It had been abandoned and neglected until recent years, but thanks to more current visionaries, it's been lovingly restored. It is no longer an inn, but the murals, the chandeliers, the painted glass ceiling and the magnificent stucco work of the 1930s are intact. (Click here to see more pictures of the building.)
Painted Desert Inn, built by CCC Corps 1935-40
Murals, posts and vigas created and completed by CCC Corps

Glass ceiling, painted by CCC Corps

In my online travels researching this post, I found this remarkable website with photos of some of the other WPA projects across the country. It's not complete by any means--there were thousands--but it gives an idea of the scope of the projects, and, more importantly, the worth.

You've seen the heartbreaking photographs of Dorothea Lange and Walker Evans and you've read the clear and poignant words of writers like Eudora Welty, Saul Bellow, John Cheever, Richard Wright and Zora Neale Hurston--all employed by the government during the days of the WPA.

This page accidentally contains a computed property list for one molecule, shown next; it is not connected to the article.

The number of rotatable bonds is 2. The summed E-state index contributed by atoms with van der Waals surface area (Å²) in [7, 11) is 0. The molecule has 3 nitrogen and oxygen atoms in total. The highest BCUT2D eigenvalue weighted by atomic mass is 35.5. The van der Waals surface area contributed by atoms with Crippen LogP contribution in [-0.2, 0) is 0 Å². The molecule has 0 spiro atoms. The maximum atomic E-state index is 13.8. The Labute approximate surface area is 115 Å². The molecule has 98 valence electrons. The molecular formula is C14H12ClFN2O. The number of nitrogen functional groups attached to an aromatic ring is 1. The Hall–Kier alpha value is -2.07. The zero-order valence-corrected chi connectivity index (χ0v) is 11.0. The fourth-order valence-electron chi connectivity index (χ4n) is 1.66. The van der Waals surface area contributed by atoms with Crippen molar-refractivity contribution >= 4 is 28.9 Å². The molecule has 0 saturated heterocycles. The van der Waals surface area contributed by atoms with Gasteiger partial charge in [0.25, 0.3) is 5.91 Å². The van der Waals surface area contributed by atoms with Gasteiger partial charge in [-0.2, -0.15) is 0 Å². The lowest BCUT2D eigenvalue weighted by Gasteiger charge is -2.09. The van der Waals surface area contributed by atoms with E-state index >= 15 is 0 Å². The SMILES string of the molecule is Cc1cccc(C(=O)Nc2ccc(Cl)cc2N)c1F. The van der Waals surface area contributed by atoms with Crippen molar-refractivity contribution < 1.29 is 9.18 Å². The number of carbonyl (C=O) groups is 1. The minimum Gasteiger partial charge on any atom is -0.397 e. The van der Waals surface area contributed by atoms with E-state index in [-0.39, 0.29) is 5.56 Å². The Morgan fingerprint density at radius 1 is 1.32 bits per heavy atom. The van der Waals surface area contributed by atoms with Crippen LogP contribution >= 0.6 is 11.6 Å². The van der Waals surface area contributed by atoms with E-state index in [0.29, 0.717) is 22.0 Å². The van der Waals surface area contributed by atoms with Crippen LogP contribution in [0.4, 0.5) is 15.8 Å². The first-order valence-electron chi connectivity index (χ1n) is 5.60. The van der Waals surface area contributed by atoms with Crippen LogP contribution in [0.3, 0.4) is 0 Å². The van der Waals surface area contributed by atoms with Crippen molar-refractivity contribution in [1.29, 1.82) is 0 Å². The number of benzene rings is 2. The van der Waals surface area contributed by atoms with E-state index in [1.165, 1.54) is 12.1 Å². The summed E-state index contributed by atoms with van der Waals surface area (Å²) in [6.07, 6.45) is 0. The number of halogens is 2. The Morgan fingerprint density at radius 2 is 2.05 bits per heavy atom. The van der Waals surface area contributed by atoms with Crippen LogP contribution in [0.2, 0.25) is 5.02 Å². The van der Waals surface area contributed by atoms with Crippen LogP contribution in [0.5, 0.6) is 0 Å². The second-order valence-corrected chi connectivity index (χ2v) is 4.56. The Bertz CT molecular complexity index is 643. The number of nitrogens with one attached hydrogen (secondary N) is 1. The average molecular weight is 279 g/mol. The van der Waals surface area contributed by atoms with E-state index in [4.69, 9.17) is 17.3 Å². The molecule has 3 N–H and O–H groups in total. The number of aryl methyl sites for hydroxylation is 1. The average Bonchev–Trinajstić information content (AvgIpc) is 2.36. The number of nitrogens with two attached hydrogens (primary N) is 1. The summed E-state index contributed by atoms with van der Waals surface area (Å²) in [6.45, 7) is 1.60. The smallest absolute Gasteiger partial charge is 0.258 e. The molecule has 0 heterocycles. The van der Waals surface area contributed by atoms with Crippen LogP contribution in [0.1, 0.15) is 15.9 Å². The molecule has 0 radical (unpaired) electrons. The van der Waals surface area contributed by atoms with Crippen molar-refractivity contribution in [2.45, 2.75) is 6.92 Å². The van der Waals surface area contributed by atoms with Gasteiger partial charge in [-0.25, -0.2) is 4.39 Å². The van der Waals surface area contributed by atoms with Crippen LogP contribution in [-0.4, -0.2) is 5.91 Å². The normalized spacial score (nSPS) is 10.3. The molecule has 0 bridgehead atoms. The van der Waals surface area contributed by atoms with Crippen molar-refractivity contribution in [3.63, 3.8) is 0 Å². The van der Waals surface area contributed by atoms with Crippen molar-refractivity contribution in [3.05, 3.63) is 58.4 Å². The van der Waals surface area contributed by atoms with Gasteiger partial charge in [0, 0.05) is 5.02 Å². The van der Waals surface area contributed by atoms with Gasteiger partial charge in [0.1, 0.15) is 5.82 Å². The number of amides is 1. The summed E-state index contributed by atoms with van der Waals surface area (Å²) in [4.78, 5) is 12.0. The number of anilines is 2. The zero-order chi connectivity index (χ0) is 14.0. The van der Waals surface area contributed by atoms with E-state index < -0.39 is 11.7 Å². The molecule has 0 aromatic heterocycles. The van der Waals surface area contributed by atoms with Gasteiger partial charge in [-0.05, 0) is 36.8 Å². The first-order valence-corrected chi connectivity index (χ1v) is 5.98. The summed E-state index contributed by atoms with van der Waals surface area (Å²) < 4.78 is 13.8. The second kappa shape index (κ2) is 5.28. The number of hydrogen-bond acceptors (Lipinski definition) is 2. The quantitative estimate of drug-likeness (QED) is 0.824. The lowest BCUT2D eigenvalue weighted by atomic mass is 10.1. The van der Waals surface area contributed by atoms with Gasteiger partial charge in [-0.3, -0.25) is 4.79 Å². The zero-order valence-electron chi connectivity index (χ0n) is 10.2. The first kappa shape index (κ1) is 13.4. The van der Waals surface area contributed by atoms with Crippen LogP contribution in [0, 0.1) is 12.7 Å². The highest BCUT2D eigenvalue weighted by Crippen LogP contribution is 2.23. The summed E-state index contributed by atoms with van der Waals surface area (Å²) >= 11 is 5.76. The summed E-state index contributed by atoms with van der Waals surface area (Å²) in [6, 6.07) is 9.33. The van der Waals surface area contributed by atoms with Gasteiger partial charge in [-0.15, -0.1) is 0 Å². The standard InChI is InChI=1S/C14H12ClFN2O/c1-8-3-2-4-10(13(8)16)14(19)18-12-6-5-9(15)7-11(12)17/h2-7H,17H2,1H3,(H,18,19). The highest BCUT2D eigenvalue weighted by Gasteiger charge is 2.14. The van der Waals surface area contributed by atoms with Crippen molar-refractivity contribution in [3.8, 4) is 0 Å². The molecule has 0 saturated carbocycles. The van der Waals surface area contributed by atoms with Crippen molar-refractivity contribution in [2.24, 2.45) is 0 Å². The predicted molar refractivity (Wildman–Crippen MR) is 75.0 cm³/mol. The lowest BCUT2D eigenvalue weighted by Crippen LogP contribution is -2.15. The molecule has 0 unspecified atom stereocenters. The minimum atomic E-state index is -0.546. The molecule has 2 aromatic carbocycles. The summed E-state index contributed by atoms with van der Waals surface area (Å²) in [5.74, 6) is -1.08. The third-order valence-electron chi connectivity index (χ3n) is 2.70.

"I saw and approached the hungry and desperate mother, as if drawn by a magnet. I do not remember how I explained my presence or my camera to her, but I do remember she asked me no questions. I made five exposures, working closer and closer from the same direction. I did not ask her name or her history. She told me her age, that she was thirty-two. She said that they had been living on frozen vegetables from the surrounding fields, and birds that the children killed. She had just sold the tires from her car to buy food. There she sat in that lean- to tent with her children huddled around her, and seemed to know that my pictures might help her, and so she helped me.There was a sort of equality about it. "
(From: Popular Photography, Feb. 1960. Dorothea Lange describing the series of migratory farm labor photographs she took in February or March of 1936 in Nipomo, California called "Migratory Mother")

Yes, the New Deal WPA programs were make-work projects. And yes, they could be considered entitlements, since their work wasn't what most would consider "necessary". But oh, the treasures they produced! (Deny that, you dolts in Washington, who still believe, all evidence to the contrary, that the heart and soul of this country lies in keeping the Upper Class uppermost).